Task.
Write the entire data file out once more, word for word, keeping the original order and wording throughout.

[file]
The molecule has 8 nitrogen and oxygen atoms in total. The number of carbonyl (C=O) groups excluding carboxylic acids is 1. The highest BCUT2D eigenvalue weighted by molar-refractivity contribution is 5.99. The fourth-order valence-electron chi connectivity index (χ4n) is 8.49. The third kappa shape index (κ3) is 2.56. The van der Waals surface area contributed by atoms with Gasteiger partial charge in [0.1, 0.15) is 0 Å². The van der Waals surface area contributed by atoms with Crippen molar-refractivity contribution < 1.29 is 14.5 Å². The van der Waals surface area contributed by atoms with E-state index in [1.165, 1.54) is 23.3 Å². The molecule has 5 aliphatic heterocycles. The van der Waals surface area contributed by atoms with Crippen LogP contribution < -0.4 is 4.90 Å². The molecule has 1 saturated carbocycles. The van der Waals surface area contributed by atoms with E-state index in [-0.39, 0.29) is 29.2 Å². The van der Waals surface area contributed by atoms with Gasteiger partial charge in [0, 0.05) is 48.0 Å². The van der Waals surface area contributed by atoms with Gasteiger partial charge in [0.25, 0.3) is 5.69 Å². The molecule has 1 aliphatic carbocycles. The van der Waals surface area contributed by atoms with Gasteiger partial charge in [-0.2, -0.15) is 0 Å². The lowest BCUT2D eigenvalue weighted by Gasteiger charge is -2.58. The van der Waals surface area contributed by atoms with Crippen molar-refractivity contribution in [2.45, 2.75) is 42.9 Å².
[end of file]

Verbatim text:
The molecule has 8 nitrogen and oxygen atoms in total. The number of carbonyl (C=O) groups excluding carboxylic acids is 1. The highest BCUT2D eigenvalue weighted by molar-refractivity contribution is 5.99. The fourth-order valence-electron chi connectivity index (χ4n) is 8.49. The third kappa shape index (κ3) is 2.56. The van der Waals surface area contributed by atoms with Gasteiger partial charge in [0.1, 0.15) is 0 Å². The van der Waals surface area contributed by atoms with Crippen molar-refractivity contribution < 1.29 is 14.5 Å². The van der Waals surface area contributed by atoms with E-state index in [1.165, 1.54) is 23.3 Å². The molecule has 5 aliphatic heterocycles. The van der Waals surface area contributed by atoms with Crippen LogP contribution < -0.4 is 4.90 Å². The molecule has 1 saturated carbocycles. The van der Waals surface area contributed by atoms with E-state index in [-0.39, 0.29) is 29.2 Å². The van der Waals surface area contributed by atoms with Gasteiger partial charge in [0, 0.05) is 48.0 Å². The van der Waals surface area contributed by atoms with Gasteiger partial charge in [0.25, 0.3) is 5.69 Å². The molecule has 1 aliphatic carbocycles. The van der Waals surface area contributed by atoms with Gasteiger partial charge in [-0.2, -0.15) is 0 Å². The lowest BCUT2D eigenvalue weighted by Gasteiger charge is -2.58. The van der Waals surface area contributed by atoms with Crippen molar-refractivity contribution in [2.45, 2.75) is 42.9 Å².